Young boy Hudson Hartman
Hudson Hartman

Let me explain. Hudson is Hudson. He’s beautiful and full of life and curiosity. His smile is contagious, and his laughter should be bottled up and shared. It took him longer to walk, but he does walk (well, now, he runs) everywhere. Remember that leukemia diagnosis? Hudson fought it off with no medication. You read that right - he beat cancer with zero help. And his heart was repaired at three and a half months old. Hudson doesn’t talk yet, but he will. Even though words aren’t used, we still know what he wants and what he needs by him showing us. “Hudson time” is what we are on, and his time is perfect.

In the coming months, I will be sharing with you all the challenges my son faces and the laws that we have changed, are working on changing and the ones still to be changed. Don’t be a “Mika” -- learn and make a difference today, not only when it affects you.

Pro-life in our state is more than pro-conception or pro-birth; it is pro-live for ALL human life. Life is a gift, and God makes no mistakes. He knew Hudson before he was in my womb; and Hudson, too, was created

in His image. We have passed the Human Life Equality Act and Hudson’s Law (Down Syndrome Information) in our state. In the coming months, you’ll hear about Cole’s Law (Organ Transplant Discrimination Prevention

Law) and trying to eliminate Subminimum Wage (a person with a disability can sadly be paid less than minimum

wage -- and as low as TWENTY CENTS per hour). In the year ahead, I pray we can reverse the discrimination on marriage for our friends, improve support and inclusion, improve special needs education and better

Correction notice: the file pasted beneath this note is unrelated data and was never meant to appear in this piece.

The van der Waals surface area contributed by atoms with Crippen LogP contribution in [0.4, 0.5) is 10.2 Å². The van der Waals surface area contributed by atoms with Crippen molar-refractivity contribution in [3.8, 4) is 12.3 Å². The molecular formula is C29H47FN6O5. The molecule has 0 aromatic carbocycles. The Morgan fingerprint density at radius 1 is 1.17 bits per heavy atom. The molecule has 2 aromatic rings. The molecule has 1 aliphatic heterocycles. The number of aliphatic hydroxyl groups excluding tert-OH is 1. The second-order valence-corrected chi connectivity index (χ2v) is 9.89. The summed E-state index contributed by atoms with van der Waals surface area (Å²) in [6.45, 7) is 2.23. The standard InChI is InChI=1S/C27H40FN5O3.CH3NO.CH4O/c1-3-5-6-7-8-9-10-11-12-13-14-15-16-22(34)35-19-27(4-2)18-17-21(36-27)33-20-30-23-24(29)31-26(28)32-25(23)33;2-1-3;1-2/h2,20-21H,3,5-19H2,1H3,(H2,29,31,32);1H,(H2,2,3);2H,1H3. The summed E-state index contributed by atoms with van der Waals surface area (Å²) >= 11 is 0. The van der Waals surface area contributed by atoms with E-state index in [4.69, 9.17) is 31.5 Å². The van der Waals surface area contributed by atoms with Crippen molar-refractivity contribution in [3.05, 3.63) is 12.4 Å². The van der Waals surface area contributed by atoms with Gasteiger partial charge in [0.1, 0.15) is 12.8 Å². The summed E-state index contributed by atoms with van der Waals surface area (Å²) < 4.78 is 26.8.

embrace all human life. Clearly, Hudson fi lls big shoes, too!

This year, please take the time to show extra love to all His children, young and old. Teach your children to be kind and what inclusion really means. We celebrate everything. I often share Hudson’s inch-stones vs. his milestones. Forward moving progress is forward moving. It is all worth celebrating. There is more love on this journey than I ever could’ve imagined. Doors opening to help us make needed changes. Voices speaking up. People wanting to learn more and really help. I was asked for Hudson to be the teacher. I frowned at this at first... it is 2021, why does my three-year-old need to teach someone to be kinder and more accepting? Well, God calls us all, no matter our age. “Why not Hudson?” is a better question. There is no one better for this job.

Looking back on everything we’ve been able to celebrate and looking forward to all the new reasons, too, I am filled with hope this year -- the kind of hope that wakes you up before your parents on Christmas morning...

the real joy in filling hearts with hope, love and peace; that the world we live in CAN be better. Happy new year, with EXTRA love.